Anyway, good luck! And check out the delicious BROS breakfast bake recipe below (Sweetsonian-ified, of course, for simplicity).
Tuesday night, I found myself in a much-needed yoga class.
The past couple of weeks have been unconditionally brutal. You know those days where you literally have every single minute planned? Yeah. Try that for ten days straight. It makes my bones ache. And it takes me at least a few days to get back to normal, because stress is just something that I can’t handle these days. I was covering ARPA-E as a photographer (hellooooo, government nerd fest), gave a presentation to a design group in DC with some coworkers about why Energy.gov is awesome, and even ventured out to Vienna, Virginia, to see a friend of a friend of a friend perform, who happens to be an amazing singer/songwriter.
In high school and college, I thrived on stress. I needed to overload myself in order to get things done. I also used to drink so many vodka-red-bulls that I probably should have had a heart attack by junior year. But now, just the thought of having plans every night of the week makes me cringe. Even this last weekend — I could say it was relaxing, because I spent most of it snuggled up in bed or petting puppies tied up outside of Chipotle, but it was a weekend that had every living moment planned. There was no sudoku in bed, or impromptu Netflix wormholes, or hours with a book on the Java House patio. Lots of fun, but it still felt busy.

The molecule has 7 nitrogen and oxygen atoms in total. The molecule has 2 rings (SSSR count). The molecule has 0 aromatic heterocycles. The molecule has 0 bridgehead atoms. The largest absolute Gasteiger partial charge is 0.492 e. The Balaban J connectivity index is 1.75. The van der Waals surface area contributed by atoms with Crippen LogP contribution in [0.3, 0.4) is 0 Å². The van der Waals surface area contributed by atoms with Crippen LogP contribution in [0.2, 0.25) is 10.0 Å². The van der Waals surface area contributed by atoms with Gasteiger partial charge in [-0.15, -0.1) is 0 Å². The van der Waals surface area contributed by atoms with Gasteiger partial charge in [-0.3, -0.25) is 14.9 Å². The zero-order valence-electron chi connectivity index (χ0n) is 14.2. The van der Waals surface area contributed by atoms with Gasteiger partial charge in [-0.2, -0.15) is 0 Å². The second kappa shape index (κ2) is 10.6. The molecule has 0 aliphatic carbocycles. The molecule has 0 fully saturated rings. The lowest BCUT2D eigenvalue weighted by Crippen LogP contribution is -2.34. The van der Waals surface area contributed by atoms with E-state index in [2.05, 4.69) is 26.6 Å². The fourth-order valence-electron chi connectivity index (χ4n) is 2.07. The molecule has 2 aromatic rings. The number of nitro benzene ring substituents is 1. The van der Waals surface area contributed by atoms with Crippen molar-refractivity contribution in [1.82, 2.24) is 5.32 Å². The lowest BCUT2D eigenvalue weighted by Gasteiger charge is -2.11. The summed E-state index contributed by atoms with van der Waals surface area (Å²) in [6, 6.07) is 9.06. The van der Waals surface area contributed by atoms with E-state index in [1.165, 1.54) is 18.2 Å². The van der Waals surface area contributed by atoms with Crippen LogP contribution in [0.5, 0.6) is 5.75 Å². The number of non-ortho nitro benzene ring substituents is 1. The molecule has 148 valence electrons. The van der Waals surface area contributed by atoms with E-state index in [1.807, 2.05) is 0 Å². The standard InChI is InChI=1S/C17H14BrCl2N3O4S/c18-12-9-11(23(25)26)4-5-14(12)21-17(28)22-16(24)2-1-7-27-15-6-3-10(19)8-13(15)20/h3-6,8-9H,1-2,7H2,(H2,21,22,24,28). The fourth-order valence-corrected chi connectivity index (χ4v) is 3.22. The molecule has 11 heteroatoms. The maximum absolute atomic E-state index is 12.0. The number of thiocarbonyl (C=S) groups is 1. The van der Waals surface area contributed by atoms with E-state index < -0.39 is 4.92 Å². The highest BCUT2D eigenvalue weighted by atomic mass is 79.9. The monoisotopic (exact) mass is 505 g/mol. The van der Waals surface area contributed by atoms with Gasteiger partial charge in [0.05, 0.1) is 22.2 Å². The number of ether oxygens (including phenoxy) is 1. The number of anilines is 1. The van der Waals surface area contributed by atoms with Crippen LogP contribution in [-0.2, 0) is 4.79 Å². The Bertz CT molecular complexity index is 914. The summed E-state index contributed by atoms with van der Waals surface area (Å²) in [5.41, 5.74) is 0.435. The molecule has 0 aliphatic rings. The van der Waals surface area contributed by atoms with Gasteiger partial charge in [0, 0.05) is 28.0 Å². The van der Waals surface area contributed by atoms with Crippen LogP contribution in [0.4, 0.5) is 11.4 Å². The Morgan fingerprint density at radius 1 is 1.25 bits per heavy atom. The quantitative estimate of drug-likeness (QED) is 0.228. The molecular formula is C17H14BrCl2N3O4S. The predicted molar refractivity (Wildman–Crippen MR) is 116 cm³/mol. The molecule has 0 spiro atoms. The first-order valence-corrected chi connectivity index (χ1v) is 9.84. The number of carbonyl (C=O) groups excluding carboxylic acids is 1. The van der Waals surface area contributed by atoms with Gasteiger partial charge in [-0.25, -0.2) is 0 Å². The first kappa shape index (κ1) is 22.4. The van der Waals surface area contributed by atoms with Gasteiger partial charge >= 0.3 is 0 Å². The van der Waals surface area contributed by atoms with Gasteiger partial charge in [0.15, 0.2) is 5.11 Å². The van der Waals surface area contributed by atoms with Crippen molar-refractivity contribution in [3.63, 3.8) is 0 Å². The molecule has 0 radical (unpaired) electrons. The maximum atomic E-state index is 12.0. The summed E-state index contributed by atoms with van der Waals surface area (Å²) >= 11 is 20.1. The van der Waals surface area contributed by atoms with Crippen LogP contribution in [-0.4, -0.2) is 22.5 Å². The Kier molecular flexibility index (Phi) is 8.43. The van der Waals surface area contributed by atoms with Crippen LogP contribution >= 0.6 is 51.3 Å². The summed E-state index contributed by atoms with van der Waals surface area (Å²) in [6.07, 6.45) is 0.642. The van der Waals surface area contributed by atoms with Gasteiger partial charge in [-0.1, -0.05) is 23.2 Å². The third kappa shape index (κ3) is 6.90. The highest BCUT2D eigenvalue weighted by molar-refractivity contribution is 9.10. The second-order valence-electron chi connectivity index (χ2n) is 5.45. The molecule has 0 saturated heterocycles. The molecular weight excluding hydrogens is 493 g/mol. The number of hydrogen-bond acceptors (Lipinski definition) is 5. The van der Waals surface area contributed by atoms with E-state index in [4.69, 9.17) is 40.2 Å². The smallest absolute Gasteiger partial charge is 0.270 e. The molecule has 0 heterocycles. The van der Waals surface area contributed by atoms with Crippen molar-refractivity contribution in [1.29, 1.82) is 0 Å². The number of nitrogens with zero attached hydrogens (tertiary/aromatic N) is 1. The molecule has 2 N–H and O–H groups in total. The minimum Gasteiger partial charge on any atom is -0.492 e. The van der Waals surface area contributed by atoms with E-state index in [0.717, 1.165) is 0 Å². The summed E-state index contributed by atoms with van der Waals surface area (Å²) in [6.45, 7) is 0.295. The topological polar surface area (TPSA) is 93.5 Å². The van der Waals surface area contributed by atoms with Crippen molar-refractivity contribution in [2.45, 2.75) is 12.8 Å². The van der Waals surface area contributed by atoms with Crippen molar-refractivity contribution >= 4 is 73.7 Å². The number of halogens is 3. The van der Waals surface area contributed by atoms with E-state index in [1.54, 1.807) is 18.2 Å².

So finally, after what seemed like 4247895 days of straight-up booked calendar entries, I made it to the gym. I don’t know about you, but I don’t like to schedule yoga. I savor my workouts as something I opt to do in the time that I have for myself — and no one else. So finally, this week, I refused to pencil anything in. I went to yoga — a time slot and an instructor I had never been to before.
I set up my mat, and relaxed for a few minutes. And… ten minutes into the class, the teacher was still missing.
I’m sure the other 20 people in the class had varying levels of stress from their days and the week before, so when our gym manager came down to apologize, it was clear that the instructor wasn’t coming. But the most amazing thing happened — a woman sitting in the front row promised that she was a certified yoga instructor, and volunteered to teach the class.